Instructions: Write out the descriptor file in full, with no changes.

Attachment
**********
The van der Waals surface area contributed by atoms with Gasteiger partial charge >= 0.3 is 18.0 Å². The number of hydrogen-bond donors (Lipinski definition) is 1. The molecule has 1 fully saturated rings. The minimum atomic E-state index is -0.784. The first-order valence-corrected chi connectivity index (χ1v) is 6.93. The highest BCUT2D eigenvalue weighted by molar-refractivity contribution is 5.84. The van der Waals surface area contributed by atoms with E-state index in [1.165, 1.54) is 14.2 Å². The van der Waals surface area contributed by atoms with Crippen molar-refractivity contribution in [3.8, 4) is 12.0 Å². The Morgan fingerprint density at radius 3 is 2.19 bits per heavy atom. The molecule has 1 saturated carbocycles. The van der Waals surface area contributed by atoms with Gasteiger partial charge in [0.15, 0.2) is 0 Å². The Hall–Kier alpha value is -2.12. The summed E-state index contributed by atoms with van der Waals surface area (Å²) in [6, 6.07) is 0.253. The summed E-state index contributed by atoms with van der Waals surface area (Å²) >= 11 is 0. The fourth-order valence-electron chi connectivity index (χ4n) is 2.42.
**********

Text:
The van der Waals surface area contributed by atoms with Gasteiger partial charge >= 0.3 is 18.0 Å². The number of hydrogen-bond donors (Lipinski definition) is 1. The molecule has 1 fully saturated rings. The minimum atomic E-state index is -0.784. The first-order valence-corrected chi connectivity index (χ1v) is 6.93. The highest BCUT2D eigenvalue weighted by molar-refractivity contribution is 5.84. The van der Waals surface area contributed by atoms with E-state index in [1.165, 1.54) is 14.2 Å². The van der Waals surface area contributed by atoms with Crippen molar-refractivity contribution in [3.8, 4) is 12.0 Å². The Morgan fingerprint density at radius 3 is 2.19 bits per heavy atom. The molecule has 1 saturated carbocycles. The van der Waals surface area contributed by atoms with Gasteiger partial charge in [0.15, 0.2) is 0 Å². The Hall–Kier alpha value is -2.12. The summed E-state index contributed by atoms with van der Waals surface area (Å²) in [6, 6.07) is 0.253. The summed E-state index contributed by atoms with van der Waals surface area (Å²) >= 11 is 0. The fourth-order valence-electron chi connectivity index (χ4n) is 2.42.